Down East 2013 ©
As the debate over health care reform becomes more heated and as policy makers and the public focus even more closely on the role of a government-run public health insurance plan, many across the country are attempting to unravel the nuanced view on the policy held by Olympia Snowe, Maine’s senior senator.
The Portland Daily Sun recently published one of the best looks  at the attitude of our senior senator towards a public option that I've seen in any of Maine's media, and describes a perspective that may be unique among Snowe’s congressional colleagues.
Snowe says she fears that the efficiencies of a government plan will drive down private health insurance company profits and put them out of business, and should therefore only be created as a last resort if the for-profit insurance market fails to provide adequate competition and affordable coverage.
Interestingly, this view runs counter to the stated fears of some on the right that health care reform will create a giant, untenable government boondoggle. Snowe, instead, thinks that a public option will work too well.
The arguments from the left against Snowe's “trigger” model generally go like this:
1. The extent of market consolidation and the price of health insurance premiums in Maine (and in most other states) are already bad enough to meet any benchmarks that would "trigger" the introduction of a public option, so why not put it in place now?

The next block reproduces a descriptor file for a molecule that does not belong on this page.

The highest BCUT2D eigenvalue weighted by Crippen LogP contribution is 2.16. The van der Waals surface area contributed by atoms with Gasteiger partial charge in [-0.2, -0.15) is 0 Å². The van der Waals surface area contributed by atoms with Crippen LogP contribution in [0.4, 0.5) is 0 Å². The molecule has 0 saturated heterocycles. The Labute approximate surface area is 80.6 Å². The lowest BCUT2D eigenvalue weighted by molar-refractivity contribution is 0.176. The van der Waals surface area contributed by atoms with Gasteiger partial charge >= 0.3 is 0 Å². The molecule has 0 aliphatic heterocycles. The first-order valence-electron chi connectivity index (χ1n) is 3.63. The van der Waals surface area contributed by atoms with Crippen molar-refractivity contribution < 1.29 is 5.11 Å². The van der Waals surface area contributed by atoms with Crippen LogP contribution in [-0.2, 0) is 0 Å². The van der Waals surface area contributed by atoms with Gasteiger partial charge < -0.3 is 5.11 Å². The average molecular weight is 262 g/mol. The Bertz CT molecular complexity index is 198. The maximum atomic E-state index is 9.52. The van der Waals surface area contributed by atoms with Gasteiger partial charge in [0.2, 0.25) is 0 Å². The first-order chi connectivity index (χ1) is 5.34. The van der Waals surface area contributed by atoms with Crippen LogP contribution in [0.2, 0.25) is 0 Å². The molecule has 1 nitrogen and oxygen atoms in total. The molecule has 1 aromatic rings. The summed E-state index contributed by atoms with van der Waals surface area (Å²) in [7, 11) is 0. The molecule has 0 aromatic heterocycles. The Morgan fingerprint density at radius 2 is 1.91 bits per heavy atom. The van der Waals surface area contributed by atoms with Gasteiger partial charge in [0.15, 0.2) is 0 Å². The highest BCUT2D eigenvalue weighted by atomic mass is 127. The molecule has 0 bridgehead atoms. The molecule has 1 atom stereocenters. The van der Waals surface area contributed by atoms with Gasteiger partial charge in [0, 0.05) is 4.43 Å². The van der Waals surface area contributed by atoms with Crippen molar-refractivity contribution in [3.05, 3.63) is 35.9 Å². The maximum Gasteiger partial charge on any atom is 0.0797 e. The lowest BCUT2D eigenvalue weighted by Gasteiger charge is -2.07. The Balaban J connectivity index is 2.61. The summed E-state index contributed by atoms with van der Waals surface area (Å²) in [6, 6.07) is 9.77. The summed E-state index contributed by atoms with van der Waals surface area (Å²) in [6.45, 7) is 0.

2. A public plan delayed is a plan denied. Insurance companies will fight the introduction of any future public plan option, even if things have gotten worse or only marginally improved. Without the public as motivated and engaged as it currently is, they’ll likely be able to use their lobbying influence in Washington to quickly and silently kill the public option.
3. The health of Americans should come before the profitability of insurance companies.
While Snowe’s model may appeal to some conservatives who oppose a public option, there’s still plenty of opposition from the right as well. For some, even the hint of a public option is an unconscionable intrusion into the free market. For others, it’s political. If congressional Republicans can prevent any health care reform from passing, even though Democrats are in the majority, they will have tarnished a popular new president and improved their chances in the mid-term elections.
In this environment, it’s hard to see how finding a middle ground is possible. Even if Snowe and the other five senators who are attempting to negotiate a health care compromise are able to reach an agreement along the lines of what Snowe suggests, support on the right may still be very difficult to find and the plan could even lose the backing of some Democrats who insist on a strong public option.
For now, Snowe still seems to think she can get her trigger. If that possibility becomes politically untenable, however, the big question is which of the remaining options she will choose. The future of health care in our country may depend upon which way she leans.